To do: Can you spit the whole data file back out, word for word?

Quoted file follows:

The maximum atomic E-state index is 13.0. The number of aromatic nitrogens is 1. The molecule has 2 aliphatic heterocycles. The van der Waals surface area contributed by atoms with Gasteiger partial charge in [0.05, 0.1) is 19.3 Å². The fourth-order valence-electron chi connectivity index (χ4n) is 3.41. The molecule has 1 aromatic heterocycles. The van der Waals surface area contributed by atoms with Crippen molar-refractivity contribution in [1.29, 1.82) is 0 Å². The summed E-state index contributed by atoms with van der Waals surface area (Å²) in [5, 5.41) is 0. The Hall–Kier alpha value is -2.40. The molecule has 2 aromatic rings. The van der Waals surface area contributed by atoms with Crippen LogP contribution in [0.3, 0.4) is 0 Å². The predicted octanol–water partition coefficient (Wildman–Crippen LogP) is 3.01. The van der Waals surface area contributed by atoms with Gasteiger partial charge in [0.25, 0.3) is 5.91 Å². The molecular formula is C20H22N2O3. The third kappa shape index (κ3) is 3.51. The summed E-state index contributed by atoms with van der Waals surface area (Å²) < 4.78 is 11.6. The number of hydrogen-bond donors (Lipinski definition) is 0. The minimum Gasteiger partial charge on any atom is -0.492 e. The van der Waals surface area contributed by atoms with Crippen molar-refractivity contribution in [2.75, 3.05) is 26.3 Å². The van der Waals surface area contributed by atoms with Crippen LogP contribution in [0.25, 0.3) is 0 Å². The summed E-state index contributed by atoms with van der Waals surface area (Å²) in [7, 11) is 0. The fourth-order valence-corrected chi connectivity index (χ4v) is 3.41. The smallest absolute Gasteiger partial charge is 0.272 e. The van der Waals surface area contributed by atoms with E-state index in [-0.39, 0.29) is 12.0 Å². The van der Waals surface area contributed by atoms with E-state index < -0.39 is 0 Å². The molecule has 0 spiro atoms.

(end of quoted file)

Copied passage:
The maximum atomic E-state index is 13.0. The number of aromatic nitrogens is 1. The molecule has 2 aliphatic heterocycles. The van der Waals surface area contributed by atoms with Gasteiger partial charge in [0.05, 0.1) is 19.3 Å². The fourth-order valence-electron chi connectivity index (χ4n) is 3.41. The molecule has 1 aromatic heterocycles. The van der Waals surface area contributed by atoms with Crippen molar-refractivity contribution in [1.29, 1.82) is 0 Å². The summed E-state index contributed by atoms with van der Waals surface area (Å²) in [5, 5.41) is 0. The Hall–Kier alpha value is -2.40. The molecule has 2 aromatic rings. The van der Waals surface area contributed by atoms with Crippen LogP contribution in [0.3, 0.4) is 0 Å². The predicted octanol–water partition coefficient (Wildman–Crippen LogP) is 3.01. The van der Waals surface area contributed by atoms with Gasteiger partial charge in [0.25, 0.3) is 5.91 Å². The molecular formula is C20H22N2O3. The third kappa shape index (κ3) is 3.51. The summed E-state index contributed by atoms with van der Waals surface area (Å²) < 4.78 is 11.6. The number of hydrogen-bond donors (Lipinski definition) is 0. The minimum Gasteiger partial charge on any atom is -0.492 e. The van der Waals surface area contributed by atoms with Crippen molar-refractivity contribution in [2.75, 3.05) is 26.3 Å². The van der Waals surface area contributed by atoms with Crippen LogP contribution in [0.25, 0.3) is 0 Å². The summed E-state index contributed by atoms with van der Waals surface area (Å²) in [7, 11) is 0. The fourth-order valence-corrected chi connectivity index (χ4v) is 3.41. The smallest absolute Gasteiger partial charge is 0.272 e. The van der Waals surface area contributed by atoms with E-state index in [-0.39, 0.29) is 12.0 Å². The van der Waals surface area contributed by atoms with E-state index < -0.39 is 0 Å². The molecule has 0 spiro atoms.